Perhaps you’ve seen these mics in the studio or on the “special features” of a recent film: they are the characteristically large mics that are mounted in front of a singer. Sometimes they have a round wind screen mounted in front. These mics are used because the larger internal diaphragm produces a fuller and cleaner sound without having to rely upon EQ.
Neumann, a German microphone manufacturer, has produced some of the most commonly used studio microphones. There is no doubt that these mics give excellent results for many singers. Examples are the U87 and U67 (either the vintage or new release). The U47 is a vintage Neumann mic that is known for its warm, smooth, balanced tone—it is one of the more frequently photographed studio mics. Neumann’s TLM 103 should also be considered not least because of its reasonable price.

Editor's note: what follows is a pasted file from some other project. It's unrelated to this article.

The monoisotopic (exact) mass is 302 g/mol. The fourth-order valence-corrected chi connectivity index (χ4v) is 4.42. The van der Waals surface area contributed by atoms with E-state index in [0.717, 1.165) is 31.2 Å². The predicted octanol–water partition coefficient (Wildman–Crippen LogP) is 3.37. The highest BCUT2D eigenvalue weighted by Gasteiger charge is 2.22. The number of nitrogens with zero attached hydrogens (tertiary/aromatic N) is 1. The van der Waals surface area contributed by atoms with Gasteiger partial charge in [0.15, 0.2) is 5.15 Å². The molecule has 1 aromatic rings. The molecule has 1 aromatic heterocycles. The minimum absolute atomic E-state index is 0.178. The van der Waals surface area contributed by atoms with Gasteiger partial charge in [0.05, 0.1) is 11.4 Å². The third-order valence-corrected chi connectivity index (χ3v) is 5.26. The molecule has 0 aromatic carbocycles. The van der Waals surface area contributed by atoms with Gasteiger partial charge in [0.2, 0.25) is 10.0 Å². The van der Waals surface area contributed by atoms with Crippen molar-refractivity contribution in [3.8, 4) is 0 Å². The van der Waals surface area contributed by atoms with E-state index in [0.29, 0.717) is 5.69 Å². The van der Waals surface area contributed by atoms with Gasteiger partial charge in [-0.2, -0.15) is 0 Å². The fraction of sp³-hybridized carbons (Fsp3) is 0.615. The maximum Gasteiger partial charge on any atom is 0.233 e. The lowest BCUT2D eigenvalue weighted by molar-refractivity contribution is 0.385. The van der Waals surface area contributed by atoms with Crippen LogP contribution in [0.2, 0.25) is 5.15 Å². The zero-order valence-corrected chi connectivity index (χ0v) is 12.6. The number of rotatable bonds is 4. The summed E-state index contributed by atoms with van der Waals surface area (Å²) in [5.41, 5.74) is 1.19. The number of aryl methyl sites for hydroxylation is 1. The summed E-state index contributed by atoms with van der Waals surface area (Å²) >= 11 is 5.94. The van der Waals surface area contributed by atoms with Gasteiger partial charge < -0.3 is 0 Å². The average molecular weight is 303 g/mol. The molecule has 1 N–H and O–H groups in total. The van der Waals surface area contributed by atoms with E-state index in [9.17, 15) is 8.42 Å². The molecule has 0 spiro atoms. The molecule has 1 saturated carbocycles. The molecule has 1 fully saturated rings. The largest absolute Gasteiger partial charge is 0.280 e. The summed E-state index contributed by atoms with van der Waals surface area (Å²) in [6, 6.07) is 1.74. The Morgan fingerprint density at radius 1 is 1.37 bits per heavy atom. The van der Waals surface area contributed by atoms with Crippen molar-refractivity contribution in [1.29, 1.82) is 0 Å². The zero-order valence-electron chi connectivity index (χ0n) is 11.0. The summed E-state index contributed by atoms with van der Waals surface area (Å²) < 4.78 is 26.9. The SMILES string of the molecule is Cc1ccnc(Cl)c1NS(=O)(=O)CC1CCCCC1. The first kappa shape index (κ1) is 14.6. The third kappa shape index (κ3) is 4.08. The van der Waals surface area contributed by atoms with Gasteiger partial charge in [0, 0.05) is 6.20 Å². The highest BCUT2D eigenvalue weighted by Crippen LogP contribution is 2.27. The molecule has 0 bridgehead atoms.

There are other large diaphragm mics that vocalists will want to try out such as the Audio-Technica AT4047 (made to emulate the vintage U47 at a fraction of the price) and the AT 4060 tube mic. Shure’s KSM 32 and KSM 44 are also very nice large diaphragm mics. Many singers also have good results with Blue mics and the AKG 414 is also a popular choice.